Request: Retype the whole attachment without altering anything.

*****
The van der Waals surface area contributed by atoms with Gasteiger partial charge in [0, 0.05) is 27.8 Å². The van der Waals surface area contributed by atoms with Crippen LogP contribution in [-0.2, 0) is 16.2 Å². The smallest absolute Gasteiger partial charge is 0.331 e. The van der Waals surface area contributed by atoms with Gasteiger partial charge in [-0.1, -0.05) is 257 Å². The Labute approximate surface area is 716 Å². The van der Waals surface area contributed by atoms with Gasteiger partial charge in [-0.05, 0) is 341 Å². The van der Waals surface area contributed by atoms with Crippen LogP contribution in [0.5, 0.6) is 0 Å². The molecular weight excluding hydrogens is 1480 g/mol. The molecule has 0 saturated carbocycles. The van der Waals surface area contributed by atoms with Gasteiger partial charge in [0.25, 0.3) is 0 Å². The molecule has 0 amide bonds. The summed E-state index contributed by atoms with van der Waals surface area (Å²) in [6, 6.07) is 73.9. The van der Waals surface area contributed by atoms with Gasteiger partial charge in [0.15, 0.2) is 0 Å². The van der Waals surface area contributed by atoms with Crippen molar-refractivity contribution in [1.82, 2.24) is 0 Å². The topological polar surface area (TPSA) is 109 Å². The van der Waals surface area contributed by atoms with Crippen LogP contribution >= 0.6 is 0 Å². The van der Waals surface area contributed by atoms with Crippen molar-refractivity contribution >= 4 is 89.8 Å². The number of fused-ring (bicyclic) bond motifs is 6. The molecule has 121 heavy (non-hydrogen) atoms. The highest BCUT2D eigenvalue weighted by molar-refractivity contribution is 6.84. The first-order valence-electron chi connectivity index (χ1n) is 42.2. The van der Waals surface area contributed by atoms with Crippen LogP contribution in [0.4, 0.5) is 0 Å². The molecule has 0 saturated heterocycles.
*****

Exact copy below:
The van der Waals surface area contributed by atoms with Gasteiger partial charge in [0, 0.05) is 27.8 Å². The van der Waals surface area contributed by atoms with Crippen LogP contribution in [-0.2, 0) is 16.2 Å². The smallest absolute Gasteiger partial charge is 0.331 e. The van der Waals surface area contributed by atoms with Gasteiger partial charge in [-0.1, -0.05) is 257 Å². The Labute approximate surface area is 716 Å². The van der Waals surface area contributed by atoms with Gasteiger partial charge in [-0.05, 0) is 341 Å². The van der Waals surface area contributed by atoms with Crippen LogP contribution in [0.5, 0.6) is 0 Å². The molecular weight excluding hydrogens is 1480 g/mol. The molecule has 0 saturated carbocycles. The van der Waals surface area contributed by atoms with Gasteiger partial charge in [0.25, 0.3) is 0 Å². The molecule has 0 amide bonds. The summed E-state index contributed by atoms with van der Waals surface area (Å²) in [6, 6.07) is 73.9. The van der Waals surface area contributed by atoms with Gasteiger partial charge in [0.15, 0.2) is 0 Å². The van der Waals surface area contributed by atoms with Crippen molar-refractivity contribution in [1.82, 2.24) is 0 Å². The topological polar surface area (TPSA) is 109 Å². The van der Waals surface area contributed by atoms with Crippen LogP contribution >= 0.6 is 0 Å². The van der Waals surface area contributed by atoms with Crippen molar-refractivity contribution >= 4 is 89.8 Å². The number of fused-ring (bicyclic) bond motifs is 6. The molecule has 121 heavy (non-hydrogen) atoms. The highest BCUT2D eigenvalue weighted by molar-refractivity contribution is 6.84. The first-order valence-electron chi connectivity index (χ1n) is 42.2. The van der Waals surface area contributed by atoms with Crippen LogP contribution in [0.4, 0.5) is 0 Å². The molecule has 0 saturated heterocycles.